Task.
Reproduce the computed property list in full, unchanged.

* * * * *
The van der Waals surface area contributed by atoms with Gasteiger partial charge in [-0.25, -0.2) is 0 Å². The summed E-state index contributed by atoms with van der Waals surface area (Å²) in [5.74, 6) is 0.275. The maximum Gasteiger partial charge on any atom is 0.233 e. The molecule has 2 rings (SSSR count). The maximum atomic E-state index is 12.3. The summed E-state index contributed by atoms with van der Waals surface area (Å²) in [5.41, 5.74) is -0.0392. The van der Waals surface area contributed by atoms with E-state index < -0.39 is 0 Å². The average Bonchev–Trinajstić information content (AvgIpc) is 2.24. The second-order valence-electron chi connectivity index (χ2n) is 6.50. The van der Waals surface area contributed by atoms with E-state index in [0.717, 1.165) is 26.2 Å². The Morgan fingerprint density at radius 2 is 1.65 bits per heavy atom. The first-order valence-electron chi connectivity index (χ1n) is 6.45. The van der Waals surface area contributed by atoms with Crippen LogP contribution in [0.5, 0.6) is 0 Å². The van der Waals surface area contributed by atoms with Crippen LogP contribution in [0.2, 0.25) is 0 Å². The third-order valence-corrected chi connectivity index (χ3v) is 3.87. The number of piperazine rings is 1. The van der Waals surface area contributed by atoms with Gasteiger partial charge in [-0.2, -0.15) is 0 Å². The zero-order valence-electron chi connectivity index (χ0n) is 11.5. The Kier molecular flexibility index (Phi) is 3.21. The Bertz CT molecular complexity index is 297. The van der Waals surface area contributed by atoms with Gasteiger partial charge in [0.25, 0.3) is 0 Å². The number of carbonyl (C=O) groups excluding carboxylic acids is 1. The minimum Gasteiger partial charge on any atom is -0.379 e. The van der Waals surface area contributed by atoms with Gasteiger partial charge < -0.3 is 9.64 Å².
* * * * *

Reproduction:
The van der Waals surface area contributed by atoms with Gasteiger partial charge in [-0.25, -0.2) is 0 Å². The summed E-state index contributed by atoms with van der Waals surface area (Å²) in [5.74, 6) is 0.275. The maximum Gasteiger partial charge on any atom is 0.233 e. The molecule has 2 rings (SSSR count). The maximum atomic E-state index is 12.3. The summed E-state index contributed by atoms with van der Waals surface area (Å²) in [5.41, 5.74) is -0.0392. The van der Waals surface area contributed by atoms with E-state index < -0.39 is 0 Å². The average Bonchev–Trinajstić information content (AvgIpc) is 2.24. The second-order valence-electron chi connectivity index (χ2n) is 6.50. The van der Waals surface area contributed by atoms with E-state index in [0.717, 1.165) is 26.2 Å². The Morgan fingerprint density at radius 2 is 1.65 bits per heavy atom. The first-order valence-electron chi connectivity index (χ1n) is 6.45. The van der Waals surface area contributed by atoms with Crippen LogP contribution in [0.5, 0.6) is 0 Å². The van der Waals surface area contributed by atoms with Crippen LogP contribution in [0.2, 0.25) is 0 Å². The third-order valence-corrected chi connectivity index (χ3v) is 3.87. The number of piperazine rings is 1. The van der Waals surface area contributed by atoms with Gasteiger partial charge in [-0.2, -0.15) is 0 Å². The zero-order valence-electron chi connectivity index (χ0n) is 11.5. The Kier molecular flexibility index (Phi) is 3.21. The Bertz CT molecular complexity index is 297. The van der Waals surface area contributed by atoms with Gasteiger partial charge in [0.25, 0.3) is 0 Å². The number of carbonyl (C=O) groups excluding carboxylic acids is 1. The minimum Gasteiger partial charge on any atom is -0.379 e. The van der Waals surface area contributed by atoms with Gasteiger partial charge < -0.3 is 9.64 Å².